What looks like a flying carpet anchored to the ground with pillars at the intersection of Crescent Drive and Little Santa Monica Boulevard in Los Angeles is actually a functional gas station. It’s also one of the most iconic examples of Googie architecture in the world.
The dramatic upward-curved canopy decorated with red square tiles was originally designed in the 1960s by architect Gin Wong to be a part of the city’s airport, but when that plan was changed, it ended up as a Union 76 gas station. When the fluorescent lights that follow the curve are turned on, Jack Colker’s 76 station, as it is commonly known, goes from flying carpet to embellished spaceship.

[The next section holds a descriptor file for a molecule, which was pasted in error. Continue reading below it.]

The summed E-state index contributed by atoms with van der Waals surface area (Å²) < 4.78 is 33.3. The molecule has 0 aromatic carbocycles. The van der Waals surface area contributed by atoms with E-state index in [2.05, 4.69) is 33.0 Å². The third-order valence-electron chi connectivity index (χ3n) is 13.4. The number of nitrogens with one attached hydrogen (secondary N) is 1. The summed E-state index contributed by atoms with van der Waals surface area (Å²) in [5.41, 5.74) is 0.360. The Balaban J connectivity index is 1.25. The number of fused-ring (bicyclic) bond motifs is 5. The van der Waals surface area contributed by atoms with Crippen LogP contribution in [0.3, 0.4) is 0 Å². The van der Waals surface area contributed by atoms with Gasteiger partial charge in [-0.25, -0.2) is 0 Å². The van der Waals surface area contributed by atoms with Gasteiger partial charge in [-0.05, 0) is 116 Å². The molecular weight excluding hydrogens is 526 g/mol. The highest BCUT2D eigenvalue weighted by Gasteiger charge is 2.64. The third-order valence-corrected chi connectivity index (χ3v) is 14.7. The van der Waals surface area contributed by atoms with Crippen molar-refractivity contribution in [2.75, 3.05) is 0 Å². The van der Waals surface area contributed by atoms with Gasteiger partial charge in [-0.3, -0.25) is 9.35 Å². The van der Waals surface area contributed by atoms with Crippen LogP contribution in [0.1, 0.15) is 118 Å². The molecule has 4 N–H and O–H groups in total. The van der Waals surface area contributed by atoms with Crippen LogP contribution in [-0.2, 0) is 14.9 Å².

It was completed in 1965, right around the time when the eye-catching Googie style was extremely popular in California. Inspired by the Space Age, fast cars, and jets, Googie style buildings contain steel, plastic, and neon, twisted into crazy shapes and designs. Several of these whimsical creations were demolished in the decades that followed but there are still handful of them scattered around the Golden State.
Visit California with Atlas Obscura Trips
Hip-Hop, Hippies, and Robots: Invention and Reinvention in San Francisco
We'll set out together, September 19-21, to explore unusual galleries, test our cocktail-making skills, and visit the city's best unofficial museum.